Longitudinal associations between loneliness, social isolation, and healthcare utilisation trajectories: a latent growth curve analysis.

TitleLongitudinal associations between loneliness, social isolation, and healthcare utilisation trajectories: a latent growth curve analysis.
Publication TypeJournal Article
Year of Publication2024
AuthorsGao, Q, Mak, HWan, Fancourt, D
JournalSocial Psychiatry Psychiatric Epidemiology
ISSN Number1433-9285
Keywordshealth inequity, Health service, healthy aging, Loneliness, social isolation
Abstract

PURPOSE: To explore the longitudinal associations between eight-year trajectories of loneliness, social isolation and healthcare utilisation (i.e. inpatient, outpatient, and nursing home care) in US older adults.

METHODS: The study used data from the Health and Retirement Study in 2006-2018, which included a nationally representative sample of American adults aged 50 and above (N = 6,832). We conducted latent growth curve models to assess the associations between trajectories of loneliness and isolation and healthcare utilisation over 8 years.

RESULTS: Independent of sociodemographic and health-related confounders, social deficits were associated with a lower likelihood of baseline physician visits (loneliness β= -0.15, SE = 0.08; social isolation β= -0.19, SE = 0.08), but there was a positive association between loneliness and number of physician visits (β = 0.06, SE = 0.03), while social isolation was associated with extended hospital (β = 0.07, SE = 0.04) and nursing home stays (β = 0.05, SE = 0.02). Longer nursing home stays also predicted better trajectories of loneliness and isolation over time.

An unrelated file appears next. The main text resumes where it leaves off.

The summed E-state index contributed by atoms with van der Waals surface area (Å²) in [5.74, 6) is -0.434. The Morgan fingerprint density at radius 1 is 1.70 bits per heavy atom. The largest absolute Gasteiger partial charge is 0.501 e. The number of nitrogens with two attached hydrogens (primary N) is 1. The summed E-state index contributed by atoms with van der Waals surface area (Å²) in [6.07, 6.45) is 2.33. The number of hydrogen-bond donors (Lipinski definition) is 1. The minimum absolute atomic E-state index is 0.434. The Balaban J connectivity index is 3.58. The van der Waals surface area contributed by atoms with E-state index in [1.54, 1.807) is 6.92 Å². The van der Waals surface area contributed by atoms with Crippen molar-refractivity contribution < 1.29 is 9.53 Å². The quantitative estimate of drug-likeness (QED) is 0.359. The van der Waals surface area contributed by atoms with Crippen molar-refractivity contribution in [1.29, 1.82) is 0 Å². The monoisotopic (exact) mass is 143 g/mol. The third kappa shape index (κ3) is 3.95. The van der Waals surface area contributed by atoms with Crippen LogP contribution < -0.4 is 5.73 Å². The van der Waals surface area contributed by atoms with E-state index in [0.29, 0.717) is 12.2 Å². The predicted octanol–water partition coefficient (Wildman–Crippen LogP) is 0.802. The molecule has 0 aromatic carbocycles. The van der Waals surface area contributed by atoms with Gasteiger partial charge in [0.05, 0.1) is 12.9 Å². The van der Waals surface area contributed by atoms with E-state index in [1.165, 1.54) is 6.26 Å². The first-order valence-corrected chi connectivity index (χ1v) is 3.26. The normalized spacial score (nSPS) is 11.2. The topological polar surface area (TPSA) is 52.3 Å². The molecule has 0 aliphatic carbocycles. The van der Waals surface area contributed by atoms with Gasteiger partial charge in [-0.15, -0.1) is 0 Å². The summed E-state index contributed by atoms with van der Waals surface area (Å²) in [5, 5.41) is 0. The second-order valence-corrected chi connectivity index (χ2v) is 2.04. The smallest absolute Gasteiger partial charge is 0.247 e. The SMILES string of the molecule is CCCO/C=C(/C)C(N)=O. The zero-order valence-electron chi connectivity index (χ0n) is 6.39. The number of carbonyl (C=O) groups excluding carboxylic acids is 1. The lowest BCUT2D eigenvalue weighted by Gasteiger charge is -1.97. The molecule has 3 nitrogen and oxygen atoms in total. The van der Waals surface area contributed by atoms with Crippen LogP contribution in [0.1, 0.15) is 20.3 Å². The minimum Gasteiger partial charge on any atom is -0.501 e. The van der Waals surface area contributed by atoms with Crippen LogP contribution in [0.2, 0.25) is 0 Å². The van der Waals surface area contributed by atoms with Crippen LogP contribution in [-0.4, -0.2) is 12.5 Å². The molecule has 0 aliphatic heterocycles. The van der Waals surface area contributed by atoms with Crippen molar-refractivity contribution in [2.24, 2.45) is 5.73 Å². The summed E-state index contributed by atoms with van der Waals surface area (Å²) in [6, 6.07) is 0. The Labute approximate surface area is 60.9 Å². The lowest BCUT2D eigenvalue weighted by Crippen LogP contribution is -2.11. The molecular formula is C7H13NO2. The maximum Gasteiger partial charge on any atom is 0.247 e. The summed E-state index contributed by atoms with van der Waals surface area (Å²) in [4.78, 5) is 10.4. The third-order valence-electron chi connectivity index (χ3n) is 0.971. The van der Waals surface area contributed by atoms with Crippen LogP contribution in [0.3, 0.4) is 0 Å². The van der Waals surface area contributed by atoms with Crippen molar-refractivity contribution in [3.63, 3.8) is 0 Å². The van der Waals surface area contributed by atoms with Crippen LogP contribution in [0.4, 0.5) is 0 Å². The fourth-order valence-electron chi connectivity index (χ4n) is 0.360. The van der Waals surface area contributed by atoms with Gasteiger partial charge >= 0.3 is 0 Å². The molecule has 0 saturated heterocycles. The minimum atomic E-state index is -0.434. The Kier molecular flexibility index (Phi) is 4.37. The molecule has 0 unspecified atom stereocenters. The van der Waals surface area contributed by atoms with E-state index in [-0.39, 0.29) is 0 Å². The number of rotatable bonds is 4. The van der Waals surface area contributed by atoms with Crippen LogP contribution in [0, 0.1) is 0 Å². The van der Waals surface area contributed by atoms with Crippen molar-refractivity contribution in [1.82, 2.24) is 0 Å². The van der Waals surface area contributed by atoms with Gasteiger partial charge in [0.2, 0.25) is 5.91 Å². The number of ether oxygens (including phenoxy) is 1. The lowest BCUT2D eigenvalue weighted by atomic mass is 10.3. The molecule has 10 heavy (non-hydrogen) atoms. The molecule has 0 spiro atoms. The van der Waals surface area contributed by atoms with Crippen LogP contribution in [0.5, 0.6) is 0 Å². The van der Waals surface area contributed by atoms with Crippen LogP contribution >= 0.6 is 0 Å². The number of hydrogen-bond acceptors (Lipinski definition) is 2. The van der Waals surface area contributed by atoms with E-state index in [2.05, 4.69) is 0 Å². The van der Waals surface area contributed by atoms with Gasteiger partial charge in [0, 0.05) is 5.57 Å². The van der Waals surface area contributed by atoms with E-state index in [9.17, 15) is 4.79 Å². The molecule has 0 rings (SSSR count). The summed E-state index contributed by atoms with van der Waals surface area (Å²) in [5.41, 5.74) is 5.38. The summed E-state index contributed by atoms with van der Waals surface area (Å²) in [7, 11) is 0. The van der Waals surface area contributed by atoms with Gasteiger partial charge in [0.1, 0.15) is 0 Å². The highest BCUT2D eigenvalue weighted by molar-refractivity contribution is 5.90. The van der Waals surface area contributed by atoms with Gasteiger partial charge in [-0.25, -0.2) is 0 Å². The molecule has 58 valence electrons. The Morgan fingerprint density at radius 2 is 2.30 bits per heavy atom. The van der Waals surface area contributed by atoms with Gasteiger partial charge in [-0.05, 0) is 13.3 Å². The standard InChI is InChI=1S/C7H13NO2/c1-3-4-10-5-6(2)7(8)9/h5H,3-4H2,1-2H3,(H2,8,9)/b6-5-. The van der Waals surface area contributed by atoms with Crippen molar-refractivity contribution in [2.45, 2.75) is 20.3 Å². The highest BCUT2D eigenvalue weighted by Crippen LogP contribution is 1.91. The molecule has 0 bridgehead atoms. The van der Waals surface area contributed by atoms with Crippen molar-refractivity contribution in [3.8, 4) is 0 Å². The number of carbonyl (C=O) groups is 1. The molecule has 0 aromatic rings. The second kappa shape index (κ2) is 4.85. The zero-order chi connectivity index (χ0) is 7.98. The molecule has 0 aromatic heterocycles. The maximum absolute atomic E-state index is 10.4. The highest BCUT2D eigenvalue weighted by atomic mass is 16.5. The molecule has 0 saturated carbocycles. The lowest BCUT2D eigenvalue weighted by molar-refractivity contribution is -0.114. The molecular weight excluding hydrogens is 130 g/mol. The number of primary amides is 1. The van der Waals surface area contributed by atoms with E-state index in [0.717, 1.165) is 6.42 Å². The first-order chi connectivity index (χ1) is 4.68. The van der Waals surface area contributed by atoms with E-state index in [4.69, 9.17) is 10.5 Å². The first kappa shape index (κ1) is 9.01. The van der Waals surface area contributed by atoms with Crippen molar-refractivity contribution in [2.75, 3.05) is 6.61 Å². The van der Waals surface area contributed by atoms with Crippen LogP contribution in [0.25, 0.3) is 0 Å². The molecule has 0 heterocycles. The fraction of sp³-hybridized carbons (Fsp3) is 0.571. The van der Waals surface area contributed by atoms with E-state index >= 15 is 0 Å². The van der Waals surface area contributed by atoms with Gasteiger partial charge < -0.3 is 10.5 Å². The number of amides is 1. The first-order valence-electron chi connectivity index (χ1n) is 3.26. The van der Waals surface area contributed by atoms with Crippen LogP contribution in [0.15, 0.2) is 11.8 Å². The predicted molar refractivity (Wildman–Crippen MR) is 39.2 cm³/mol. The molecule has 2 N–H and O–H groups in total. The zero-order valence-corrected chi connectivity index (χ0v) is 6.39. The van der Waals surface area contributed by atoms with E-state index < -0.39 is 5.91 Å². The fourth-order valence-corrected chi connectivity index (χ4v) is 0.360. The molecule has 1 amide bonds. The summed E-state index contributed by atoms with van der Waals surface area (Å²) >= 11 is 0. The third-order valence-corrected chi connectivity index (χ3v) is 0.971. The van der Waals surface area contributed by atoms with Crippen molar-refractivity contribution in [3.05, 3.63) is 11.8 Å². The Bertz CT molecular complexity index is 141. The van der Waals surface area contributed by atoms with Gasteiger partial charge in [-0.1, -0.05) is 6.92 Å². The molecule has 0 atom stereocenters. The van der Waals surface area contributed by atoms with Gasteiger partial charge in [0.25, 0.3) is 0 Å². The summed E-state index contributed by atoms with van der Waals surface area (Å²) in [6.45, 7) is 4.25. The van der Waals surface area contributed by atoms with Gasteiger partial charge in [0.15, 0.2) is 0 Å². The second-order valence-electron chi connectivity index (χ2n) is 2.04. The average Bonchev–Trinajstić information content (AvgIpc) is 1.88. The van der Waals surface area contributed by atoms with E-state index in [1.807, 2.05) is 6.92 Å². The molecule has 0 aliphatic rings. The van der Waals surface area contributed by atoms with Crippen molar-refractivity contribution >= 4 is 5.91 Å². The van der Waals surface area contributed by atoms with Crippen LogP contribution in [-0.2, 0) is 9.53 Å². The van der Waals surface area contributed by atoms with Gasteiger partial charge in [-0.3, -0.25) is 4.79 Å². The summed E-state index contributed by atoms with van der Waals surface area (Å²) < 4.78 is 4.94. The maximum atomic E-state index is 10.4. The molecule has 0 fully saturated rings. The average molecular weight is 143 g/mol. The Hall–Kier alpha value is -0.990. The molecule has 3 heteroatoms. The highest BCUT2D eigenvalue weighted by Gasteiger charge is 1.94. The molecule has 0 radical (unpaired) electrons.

CONCLUSION: Loneliness and social isolation are cross-sectionally related to complex patterns of different types of healthcare. There was no clear evidence that social deficits led to specific trajectories of healthcare utilisation, but nursing home stays may over time help provide social contact, supporting trajectories of isolation and potentially loneliness. Non-clinical services such as social prescribing could have the potential to address unmet social needs and further promote patients' health-seeking profiles for improving healthcare equity.

DOI10.1007/s00127-024-02639-9
Citation Key13796
PubMed ID38429539
PubMed Central ID1466742
Grant List205407/Z/16/Z / WT_ / Wellcome Trust / United Kingdom